By summer, it still looked like Austria’s authorities were indeed proceeding regarding the cases of murder, extortion and money laundering. “The former son-in-law of the President of Kazakhstan Nursultan Nazarbayev Rakhat Aliyev may be sentenced to life in prison by an Austrian court, the Kazakhstani Vremya newspaper reported citing a lawyer of the Lansky, Ganzger & Partner law firmAnna Zeitlinger,” Interfax wrote in a report (http://www.interfax.kz/?lang=eng&int_id=expert_opinions&news_id=464) published in July last year. “According to Zeitlinger, a criminal case over the kidnapping of two bankers in Kazakhstan was initiated in Austria back in 2007 but was not prosecuted due to the ongoing consideration by the Austrian authorities of the request for Aliyev’s extradition to Kazakhstan.”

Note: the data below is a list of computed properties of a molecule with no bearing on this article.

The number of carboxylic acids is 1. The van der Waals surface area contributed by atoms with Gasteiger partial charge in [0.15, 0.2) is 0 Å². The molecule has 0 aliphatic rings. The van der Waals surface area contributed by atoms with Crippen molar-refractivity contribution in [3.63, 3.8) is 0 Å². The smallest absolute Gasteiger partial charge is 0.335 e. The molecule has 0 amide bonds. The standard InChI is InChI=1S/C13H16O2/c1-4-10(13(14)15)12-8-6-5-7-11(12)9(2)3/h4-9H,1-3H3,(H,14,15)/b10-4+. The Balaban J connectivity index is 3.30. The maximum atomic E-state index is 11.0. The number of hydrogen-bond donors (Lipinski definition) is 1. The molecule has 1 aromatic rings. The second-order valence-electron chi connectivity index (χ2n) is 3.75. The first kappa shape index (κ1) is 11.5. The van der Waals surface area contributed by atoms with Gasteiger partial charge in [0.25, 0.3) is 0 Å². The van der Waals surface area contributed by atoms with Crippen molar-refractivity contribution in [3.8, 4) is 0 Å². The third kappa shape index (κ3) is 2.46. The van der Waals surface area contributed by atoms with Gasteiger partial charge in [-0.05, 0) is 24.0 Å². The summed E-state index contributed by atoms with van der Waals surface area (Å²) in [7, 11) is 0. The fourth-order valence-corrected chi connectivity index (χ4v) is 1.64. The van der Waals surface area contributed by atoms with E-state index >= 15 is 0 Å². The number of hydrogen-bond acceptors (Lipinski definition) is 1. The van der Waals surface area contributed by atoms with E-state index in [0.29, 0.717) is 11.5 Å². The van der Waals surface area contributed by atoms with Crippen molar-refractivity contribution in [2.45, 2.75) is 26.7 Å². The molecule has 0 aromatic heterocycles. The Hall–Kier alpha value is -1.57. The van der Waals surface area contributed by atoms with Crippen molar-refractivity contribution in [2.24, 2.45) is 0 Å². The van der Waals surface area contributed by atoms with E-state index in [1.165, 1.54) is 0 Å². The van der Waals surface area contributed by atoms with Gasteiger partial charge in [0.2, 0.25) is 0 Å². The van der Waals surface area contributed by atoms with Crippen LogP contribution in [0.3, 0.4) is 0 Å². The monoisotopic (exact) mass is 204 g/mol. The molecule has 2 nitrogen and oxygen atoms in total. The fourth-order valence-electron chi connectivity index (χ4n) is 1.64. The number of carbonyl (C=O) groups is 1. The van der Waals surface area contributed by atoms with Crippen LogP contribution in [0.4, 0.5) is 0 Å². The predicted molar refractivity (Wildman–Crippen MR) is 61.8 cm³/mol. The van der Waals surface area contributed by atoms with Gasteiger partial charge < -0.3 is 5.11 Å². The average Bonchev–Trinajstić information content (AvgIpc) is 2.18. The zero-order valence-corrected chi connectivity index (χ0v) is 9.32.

The issue, and in particular the fact that various EU member states’ authorities keep dragging their feet where it comes to pursuing justice concerning Aliyev, has led to questions in the European Parliament with somewhat less than satisfactory results. One of the questions raised in December last year (http://www.europarl.europa.eu/sides/getDoc.do?pubRef=-//EP//TEXT+WQ+E-2013-014020+0+DOC+XML+V0//EN) reads as follows: “Rakhat Aliyev, the former Ambassador of the Republic of Kazakhstan in Austria and Kazakhstan’s former Deputy Foreign Minister, is being investigated by the authorities in Austria, Germany and Malta in connection with allegations of serious white collar crimes. The Austrian authorities are also investigating other serious accusations against Mr Aliyev, which include abduction and murder. The EU-wide investigations into Mr Aliyev’s activities are being conducted by judicial authorities in Vienna (Austria), Krefeld and Düsseldorf (Germany) and Valletta (Malta). Based on the information available, the scale of the white collar crimes of which Mr Aliyev is accused means that this is a matter for the EU, as well as for the national authorities. Legal proceedings which have been ongoing for a number of years at national level could already have been completed and brought to court by now. In the light of the EU-wide fight against money laundering, corruption and white collar crime, does the Commission think that the judicial assessment of the legal investigations against Rakhat Aliyev at national level could be accelerated if EU bodies such as Eurojust and Europol were consulted? Is the Commission monitoring the current status of national investigations against Rakhat Aliyev?”